Wednesday, August 27, 2008

Philosophy and Fact

So... if you had to choose between doing something that kept with your principles and doing something that had a better chance of achieving the end you're looking for, which would you choose?

Classic example, sex ed as a way to reduce teen pregnancy, STDs, etc. If you're a conservative Christian, you're faced with a choice. Will you advocate for your values as they were given to you (meaning, teach only abstinence)? Or will you compromise your values to do what the facts indicate will actually achieve the end you desire (teaching about contraceptives and even abortion)?

To me this highlights a common conflict between liberals and conservatives. In keeping with the sex ed example, conservative Christians are ostensibly trying to protect families and children. Since they believe that premarital sex is wrong, they would rather discourage that than compromise on their hardline stand to achieve the result they claim they care about most.

And this means one thing: to conservative Christians, the means are more important than the ends... to the point that they completely disconnect from the reality of the situation. This is why showing statistics about teen pregnancy and STDs and high school dropout rates to conservative Christians will not convince them that children should learn anything but "abstinence good, sex bad." It won't convince them because the end isn't the point. The result isn't the point. They don't care nearly as much about the actual fates of children as they do about their moral high ground.

This is why you see liberals advocating for practical sex education, even if it means allowing for the possibility that young people will have premarital sex. Sure, it'd be nice if they weren't, but if our end is really to reduce teen pregnancy and STD rates... we've gotta do what we've gotta do.

That practicality is completely lost on many conservatives. Even if they support their arguments with facts and predictions of results, in the end the results are secondary. 

You've heard this before.

"Teaching teens about contraceptives may reduce the rates of teen pregnancy and accompanying dropout rates (which would result in economic and social benefits for those teens who would otherwise have dropped out), but it's wrong! Teaching them how to have responsible sex is... well, it's teaching them to have sex!" Link.

"Some wealth redistribution may reduce our deficit and reduce the tax burden on poor and middle-class families to fund our whole economy. Sure. But it's wrong! Did you know Hitler was a socialist?!" Link.

"Sure, entering peace talks with countries hostile to us might help us handle global challenges. But damn it, we're America! We'll handle global problems ourselves, our way, and you'd better either help us or get the heck out of our way." Link.

So at this point you have to ask yourself. How dedicated are you to the principles behind your goals? Are you dedicated enough to the principle to sacrifice the goal?

This is one of the sticking points for me when talking to my very conservative friends (and yes, I do have them). It seems most of the time like they'll uphold all these great and noble goals, but they have little interest in achieving them or actually working toward them. They feel teen pregnancy is a tragedy, but they reject any practical means of reducing it. They moan about the economy, but cling to Bush's "principled" stance that there's nothing more important than protecting the wealth of the wealthy. They sigh that America's always having to pick up other people's messes and finish other people's fights, but they don't want to admit that we don't have all the answers, that other nations may have something to bring to the table.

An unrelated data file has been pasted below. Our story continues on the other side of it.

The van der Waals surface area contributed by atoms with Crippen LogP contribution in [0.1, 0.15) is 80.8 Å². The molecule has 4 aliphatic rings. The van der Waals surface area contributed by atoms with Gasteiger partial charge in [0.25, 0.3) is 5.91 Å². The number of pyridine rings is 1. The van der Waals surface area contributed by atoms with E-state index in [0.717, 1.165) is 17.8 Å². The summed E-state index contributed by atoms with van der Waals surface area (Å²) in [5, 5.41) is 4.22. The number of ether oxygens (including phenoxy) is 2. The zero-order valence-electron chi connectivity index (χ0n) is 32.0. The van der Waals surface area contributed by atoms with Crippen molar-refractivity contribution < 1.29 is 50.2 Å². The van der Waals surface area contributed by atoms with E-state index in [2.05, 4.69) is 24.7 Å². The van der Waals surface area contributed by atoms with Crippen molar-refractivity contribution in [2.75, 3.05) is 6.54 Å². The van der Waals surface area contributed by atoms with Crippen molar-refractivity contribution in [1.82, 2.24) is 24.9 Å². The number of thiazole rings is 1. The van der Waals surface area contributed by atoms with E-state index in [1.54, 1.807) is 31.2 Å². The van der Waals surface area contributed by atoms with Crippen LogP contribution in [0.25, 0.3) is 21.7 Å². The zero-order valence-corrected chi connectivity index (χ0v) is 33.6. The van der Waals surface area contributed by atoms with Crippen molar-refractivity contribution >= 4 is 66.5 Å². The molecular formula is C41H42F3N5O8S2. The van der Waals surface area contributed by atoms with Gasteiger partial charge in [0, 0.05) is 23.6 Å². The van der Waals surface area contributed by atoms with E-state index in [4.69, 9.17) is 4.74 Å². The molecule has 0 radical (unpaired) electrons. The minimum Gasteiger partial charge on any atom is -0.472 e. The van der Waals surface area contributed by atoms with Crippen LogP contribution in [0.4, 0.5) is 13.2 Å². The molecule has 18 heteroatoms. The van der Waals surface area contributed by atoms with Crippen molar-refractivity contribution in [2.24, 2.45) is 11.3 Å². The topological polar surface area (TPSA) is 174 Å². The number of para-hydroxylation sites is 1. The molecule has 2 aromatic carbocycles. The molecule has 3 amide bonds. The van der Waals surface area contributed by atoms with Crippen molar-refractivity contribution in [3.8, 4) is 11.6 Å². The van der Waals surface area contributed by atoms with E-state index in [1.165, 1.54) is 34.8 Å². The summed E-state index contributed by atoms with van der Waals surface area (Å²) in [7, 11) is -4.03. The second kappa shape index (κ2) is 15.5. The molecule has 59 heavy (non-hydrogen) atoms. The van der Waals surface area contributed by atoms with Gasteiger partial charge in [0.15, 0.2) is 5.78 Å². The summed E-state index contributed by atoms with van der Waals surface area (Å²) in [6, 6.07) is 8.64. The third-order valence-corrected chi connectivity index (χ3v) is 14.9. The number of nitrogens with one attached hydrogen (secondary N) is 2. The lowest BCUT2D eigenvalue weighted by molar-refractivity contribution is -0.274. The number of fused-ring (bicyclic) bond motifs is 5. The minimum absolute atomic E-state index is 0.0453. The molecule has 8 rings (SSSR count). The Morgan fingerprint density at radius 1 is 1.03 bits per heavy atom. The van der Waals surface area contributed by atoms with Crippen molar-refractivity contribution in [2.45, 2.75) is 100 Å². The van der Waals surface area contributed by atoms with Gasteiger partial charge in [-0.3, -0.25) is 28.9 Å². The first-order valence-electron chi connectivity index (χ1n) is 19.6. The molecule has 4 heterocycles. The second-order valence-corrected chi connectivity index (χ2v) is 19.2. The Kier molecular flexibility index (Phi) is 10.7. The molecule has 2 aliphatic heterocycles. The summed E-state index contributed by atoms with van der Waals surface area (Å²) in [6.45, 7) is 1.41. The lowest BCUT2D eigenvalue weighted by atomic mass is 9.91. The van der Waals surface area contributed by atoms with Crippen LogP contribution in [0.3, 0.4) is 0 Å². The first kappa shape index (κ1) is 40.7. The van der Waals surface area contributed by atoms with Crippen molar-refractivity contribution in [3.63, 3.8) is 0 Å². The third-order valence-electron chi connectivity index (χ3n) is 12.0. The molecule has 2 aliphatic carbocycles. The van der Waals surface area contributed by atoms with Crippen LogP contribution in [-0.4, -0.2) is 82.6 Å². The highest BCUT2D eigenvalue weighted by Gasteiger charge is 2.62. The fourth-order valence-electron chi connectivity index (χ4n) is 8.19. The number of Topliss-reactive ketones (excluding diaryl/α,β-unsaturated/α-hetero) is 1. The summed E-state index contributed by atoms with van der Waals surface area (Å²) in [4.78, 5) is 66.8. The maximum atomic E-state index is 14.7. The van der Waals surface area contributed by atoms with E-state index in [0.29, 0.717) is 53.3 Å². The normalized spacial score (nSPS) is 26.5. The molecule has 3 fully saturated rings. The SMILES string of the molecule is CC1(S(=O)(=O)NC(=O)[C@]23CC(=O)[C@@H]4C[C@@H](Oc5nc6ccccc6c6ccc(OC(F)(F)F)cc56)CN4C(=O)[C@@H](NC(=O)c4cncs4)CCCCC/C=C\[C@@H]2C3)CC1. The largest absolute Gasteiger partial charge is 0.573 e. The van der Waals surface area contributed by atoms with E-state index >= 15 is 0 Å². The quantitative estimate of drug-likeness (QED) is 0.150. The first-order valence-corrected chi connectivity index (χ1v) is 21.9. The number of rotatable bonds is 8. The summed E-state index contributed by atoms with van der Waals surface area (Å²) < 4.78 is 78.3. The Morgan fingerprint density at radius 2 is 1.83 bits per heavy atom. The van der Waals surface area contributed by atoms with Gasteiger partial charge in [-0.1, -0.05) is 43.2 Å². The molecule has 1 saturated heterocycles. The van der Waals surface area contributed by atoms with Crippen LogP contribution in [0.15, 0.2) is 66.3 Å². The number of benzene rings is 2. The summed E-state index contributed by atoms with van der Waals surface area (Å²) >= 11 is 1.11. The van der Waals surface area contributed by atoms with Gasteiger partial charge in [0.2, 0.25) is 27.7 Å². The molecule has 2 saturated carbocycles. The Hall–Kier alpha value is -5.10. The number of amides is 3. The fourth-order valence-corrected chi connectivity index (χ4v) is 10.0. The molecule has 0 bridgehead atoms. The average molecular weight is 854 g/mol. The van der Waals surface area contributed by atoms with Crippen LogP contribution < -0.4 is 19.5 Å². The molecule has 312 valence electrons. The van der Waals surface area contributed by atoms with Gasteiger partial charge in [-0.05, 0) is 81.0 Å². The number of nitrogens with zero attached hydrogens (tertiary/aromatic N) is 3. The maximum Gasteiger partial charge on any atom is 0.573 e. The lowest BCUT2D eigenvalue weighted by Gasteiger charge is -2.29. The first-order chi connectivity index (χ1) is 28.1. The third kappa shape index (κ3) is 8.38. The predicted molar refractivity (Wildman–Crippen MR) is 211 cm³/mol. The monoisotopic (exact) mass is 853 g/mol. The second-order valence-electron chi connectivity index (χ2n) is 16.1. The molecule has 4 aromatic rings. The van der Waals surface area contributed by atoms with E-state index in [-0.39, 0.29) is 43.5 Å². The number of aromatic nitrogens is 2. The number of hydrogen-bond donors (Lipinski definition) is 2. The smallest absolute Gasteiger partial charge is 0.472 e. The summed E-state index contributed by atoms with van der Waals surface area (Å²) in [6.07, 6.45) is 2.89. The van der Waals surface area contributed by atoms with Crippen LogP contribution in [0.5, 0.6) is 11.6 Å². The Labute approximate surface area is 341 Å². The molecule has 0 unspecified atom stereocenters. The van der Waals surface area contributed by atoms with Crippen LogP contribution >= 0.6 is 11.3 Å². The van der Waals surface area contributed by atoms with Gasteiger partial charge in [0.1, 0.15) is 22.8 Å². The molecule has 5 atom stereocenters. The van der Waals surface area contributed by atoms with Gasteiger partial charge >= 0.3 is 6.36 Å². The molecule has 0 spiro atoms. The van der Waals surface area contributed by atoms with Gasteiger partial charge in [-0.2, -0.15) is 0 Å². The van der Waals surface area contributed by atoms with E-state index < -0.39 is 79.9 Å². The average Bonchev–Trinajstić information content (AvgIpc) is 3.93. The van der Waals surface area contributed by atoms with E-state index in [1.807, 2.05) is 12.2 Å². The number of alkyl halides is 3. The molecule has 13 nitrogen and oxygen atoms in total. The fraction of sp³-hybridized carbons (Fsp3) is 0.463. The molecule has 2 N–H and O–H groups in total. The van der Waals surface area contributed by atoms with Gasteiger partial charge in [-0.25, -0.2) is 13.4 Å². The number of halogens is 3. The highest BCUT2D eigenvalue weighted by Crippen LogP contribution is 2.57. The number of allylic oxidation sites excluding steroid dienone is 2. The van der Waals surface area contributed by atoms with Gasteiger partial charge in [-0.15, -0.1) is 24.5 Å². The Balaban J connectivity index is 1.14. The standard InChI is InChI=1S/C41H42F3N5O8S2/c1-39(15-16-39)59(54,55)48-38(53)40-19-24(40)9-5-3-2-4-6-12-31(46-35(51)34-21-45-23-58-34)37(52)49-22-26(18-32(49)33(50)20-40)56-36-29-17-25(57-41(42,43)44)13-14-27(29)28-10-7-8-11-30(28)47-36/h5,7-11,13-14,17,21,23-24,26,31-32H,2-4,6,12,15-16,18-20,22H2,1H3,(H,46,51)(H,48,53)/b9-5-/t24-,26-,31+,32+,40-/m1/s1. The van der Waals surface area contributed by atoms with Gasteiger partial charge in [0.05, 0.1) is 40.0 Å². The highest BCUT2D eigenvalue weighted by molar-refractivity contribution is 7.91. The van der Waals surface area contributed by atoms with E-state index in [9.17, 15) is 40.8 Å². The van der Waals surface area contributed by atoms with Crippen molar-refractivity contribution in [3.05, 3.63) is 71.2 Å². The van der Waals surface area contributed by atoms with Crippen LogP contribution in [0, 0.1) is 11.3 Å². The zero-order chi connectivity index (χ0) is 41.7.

At this rate, there is nothing I can do to convince them. I can't offer facts or expert opinions, because those are merely result-based. My "reality-based thinking" has no impact because we're not really talking about the same thing. This is why every discussion with conservatives I've ever had has become a philosophical debate and not a practical one.

Most conservatives I've spoken with (particularly conservative Christians) truly are interested in philosophy first and results second. If I can't somehow argue that my solution doesn't just work but also fits into a philosophical model of America as God's Chosen Blessed Land of Opportunity, they don't care. The fact that a plan could work for the goal we agree upon doesn't matter if it requires a shift away from a comfortable philosophical model.

I don't know if this helps anyone reading this, but here's my summary.

To conservatives: If you're talking to a liberal, be honest when you're upholding principle most highly, and when you're upholding results. It will muddle the discussion much less if you make your priorities clear.

To liberals: Conservatives are listening, honest. Odds are you're just not talking about what's really on their minds. When they reply to studies or statistics by reasserting their philosophy, they're trying to reiterate what matters to them in the debate. They may not intentionally be shifting the goalpost onto philosophical terrain; odds are that to some conservatives that's where it's been the whole time.


Angie Van De Merwe said...

Thanks. I found your blog via a comment on a comment of mine to another blog. This "clears the air" in my head and hopefully it will be filled with productive words and ideas to impact lives for good. Thanks, again.

Cobalt said...

Wow. Thanks!